Fr.: effet YORP
A phenomenon in which the rotation rate of a small asteroid changes under sunlight absorption. Photons from the Sun are absorbed by a small body and reradiated in infrared. In the process, two forces influence the object: one from the impact of the photons, providing a tiny push, and the other as a recoil effect when the object emits the absorbed energy. In the YORP effect the body's shape has a more effective role than albedo in altering the spin rate. For small asteroids (< 10 km), YORP can cause measurable changes in rotation rate. The effect can even speed up the rotation leading to disintegration. → Yarkovsky effect.
Short for Ivan Osipovich Yarkovsky, John A. O'Keefe, V. V. Radzievskii, and Stephen J. Paddockk, who developed the explanation; → effect.
A metric prefix denoting 1024.
On the model of → yocto-.
Being in the first or early stage of existence or evolution; e.g. → young stellar object.
M.E.; O.E. geong "youthful, young," from P.Gmc. *jungas (cf. O.S., O.Fris. jung, O.N. ungr, M.Du. jonc, Du. jong, O.H.G., Ger. jung, Goth. juggs), from PIE base *yeu- "vital force, youthful vigor;" cognate with Pers. javân, as below.
Javân "young;" Mid.Pers. juwân "young, youth;" Arm. yavanak (loaned from Mid.Pers.); Av. yuuan- "youth;" cf. Skt. yuvan- "young, youth;" L. juvenis "young man;" Lith. jaunas "young;" O.C.S. junu, Rus. junyj "young;" cognate with E. young, as above.
young stellar object (YSO)
barâxt-e setâreyi-ye javân
Fr.: objet stellaire jeune
Any star that has evolved past the → protostar stage, but has not yet arrived on the → main sequence. There is a variety of YSOs depending on their age, mass, and environment, including → Herbig stars, → T Tauri stars, and, in general, compact infrared sources embedded in molecular clouds.
→ young; → stellar; → object.
âzmâyeš-e Young (#)
Fr.: expérience de Young
A method of producing → interference of light. Two beams of → coherent light are produced by passing light through a very small circular aperture in one screen, then through two small circular apertures very close together in a second screen. On a third screen, behind the second screen, there will be two overlapping sets of waves and, if the light is monochromatic, → interference fringes will appear on the third screen. The experiment can also be performed with a beam of electrons or atoms, showing similar interference patterns. Young's experiment provides an evidence of the → wave-particle duality, as explained by → quantum mechanics. Same as → double-slit experiment.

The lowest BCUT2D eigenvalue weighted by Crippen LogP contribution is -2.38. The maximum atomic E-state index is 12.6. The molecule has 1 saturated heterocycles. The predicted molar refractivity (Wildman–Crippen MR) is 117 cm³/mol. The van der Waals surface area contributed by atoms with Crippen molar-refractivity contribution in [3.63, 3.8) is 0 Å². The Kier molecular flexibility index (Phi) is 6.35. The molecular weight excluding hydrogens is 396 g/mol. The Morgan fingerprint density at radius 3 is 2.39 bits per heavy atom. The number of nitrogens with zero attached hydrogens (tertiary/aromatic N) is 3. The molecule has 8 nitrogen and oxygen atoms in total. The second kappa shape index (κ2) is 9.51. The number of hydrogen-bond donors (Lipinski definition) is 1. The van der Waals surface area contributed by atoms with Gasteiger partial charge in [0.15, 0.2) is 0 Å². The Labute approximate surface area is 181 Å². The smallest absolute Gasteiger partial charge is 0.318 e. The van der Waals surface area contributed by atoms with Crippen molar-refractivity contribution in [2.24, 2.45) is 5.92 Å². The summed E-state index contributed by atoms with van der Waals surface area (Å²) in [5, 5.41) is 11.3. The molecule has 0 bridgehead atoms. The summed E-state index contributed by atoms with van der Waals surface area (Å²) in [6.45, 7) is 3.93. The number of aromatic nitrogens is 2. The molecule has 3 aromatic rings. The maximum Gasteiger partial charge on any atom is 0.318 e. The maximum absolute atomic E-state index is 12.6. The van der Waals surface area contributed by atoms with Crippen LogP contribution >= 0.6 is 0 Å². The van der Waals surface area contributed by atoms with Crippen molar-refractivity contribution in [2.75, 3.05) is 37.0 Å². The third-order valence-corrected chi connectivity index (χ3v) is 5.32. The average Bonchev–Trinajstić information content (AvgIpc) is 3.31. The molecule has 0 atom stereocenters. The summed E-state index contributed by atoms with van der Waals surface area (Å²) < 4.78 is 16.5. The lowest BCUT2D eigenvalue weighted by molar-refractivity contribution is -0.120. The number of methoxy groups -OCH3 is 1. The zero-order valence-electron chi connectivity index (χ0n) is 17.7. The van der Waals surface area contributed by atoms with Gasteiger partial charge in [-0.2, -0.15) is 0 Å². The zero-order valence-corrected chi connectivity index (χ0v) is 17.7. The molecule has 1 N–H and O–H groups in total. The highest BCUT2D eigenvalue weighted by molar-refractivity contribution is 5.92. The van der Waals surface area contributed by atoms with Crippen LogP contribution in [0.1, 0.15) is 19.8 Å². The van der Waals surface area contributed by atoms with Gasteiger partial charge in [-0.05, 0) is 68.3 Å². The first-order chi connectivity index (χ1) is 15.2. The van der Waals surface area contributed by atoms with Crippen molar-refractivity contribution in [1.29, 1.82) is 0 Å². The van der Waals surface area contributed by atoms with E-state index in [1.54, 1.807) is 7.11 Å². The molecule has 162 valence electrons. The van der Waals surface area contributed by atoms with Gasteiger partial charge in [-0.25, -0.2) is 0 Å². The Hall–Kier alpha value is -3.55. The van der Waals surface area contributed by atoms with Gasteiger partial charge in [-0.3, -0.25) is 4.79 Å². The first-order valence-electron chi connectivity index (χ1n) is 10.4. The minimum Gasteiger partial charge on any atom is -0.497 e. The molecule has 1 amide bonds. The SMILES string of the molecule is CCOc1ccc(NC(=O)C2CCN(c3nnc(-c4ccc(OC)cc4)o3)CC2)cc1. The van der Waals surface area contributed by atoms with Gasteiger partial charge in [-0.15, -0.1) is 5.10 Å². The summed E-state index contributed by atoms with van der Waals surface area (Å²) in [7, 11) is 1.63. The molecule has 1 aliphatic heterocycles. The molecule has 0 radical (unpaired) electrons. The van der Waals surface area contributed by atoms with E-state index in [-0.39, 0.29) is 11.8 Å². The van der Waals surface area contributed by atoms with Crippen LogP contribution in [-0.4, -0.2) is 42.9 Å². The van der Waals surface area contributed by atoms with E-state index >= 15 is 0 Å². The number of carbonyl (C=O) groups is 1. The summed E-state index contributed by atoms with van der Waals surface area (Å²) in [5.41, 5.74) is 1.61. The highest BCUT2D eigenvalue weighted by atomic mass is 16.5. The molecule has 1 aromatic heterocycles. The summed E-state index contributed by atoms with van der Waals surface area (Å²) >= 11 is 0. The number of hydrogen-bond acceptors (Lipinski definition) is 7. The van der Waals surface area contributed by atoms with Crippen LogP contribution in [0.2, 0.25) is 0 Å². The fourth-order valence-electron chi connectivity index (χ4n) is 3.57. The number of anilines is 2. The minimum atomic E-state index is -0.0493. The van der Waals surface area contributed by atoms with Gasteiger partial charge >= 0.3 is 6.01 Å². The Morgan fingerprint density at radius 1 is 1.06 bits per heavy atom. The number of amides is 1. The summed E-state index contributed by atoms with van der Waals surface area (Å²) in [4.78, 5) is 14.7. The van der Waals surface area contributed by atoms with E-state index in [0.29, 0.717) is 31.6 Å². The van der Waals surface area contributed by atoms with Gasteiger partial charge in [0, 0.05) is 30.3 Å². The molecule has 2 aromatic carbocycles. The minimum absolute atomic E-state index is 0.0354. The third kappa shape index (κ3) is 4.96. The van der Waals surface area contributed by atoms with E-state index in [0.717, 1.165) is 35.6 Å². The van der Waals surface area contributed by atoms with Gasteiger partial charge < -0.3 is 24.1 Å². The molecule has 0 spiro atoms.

Named after the English scientist Thomas Young (1773-1829), who originally performed the experiment some time around 1801 in an attempt to resolve the question of whether light was composed of particles (the → corpuscular theory of light); or rather consisted of waves travelling through some → ether. The experiment proved the wave nature of light; → experiment.
Fr.: module de Young
Named after Thomas Young, → Young's experiment.
Fr.: paradoxe de jeunesse
Same as → paradox of youth.
A soft, malleable, silver-white metallic chemical element; symbol Yb. Atomic number 70; atomic weight 173.04; melting point 819°C; boiling point about 1,194°C; specific gravity about 7.0. It has several radioactive isotopes.
From Ytterby, the name of the Swedish village where the mineral ytterbite (the source of ytterbium) was originally found. It was discovered by the Swiss chemist Jean-Charles Galissard de Marignac in 1878.
A highly crystalline iron-gray metallic chemical element; symbol Y. Atomic number 39; atomic weight 88.9059; melting point about 1,522°C; boiling point 3,338°C; specific gravity about 4.45. It has several radioactive isotopes.
From ytterbite, → ytterbium, which turnd out to be containing two different elements.
Fr.: potentiel de Yukawa
The potential function that is associated with the strong, short-ranged force resulting from the exchange of massive particles between two → nucleons in the same atomic nucleus. The potential has the form of V(r) = C. (1/r) exp (-K.r), where r is the distance between the nucleons and C and K are constants, giving measures of the strength and range of the force respectively.
In honor of the Japanese physicist Hideki Yukawa (1907-1981), winner of the 1949 Nobel Prize in Physics; → potential.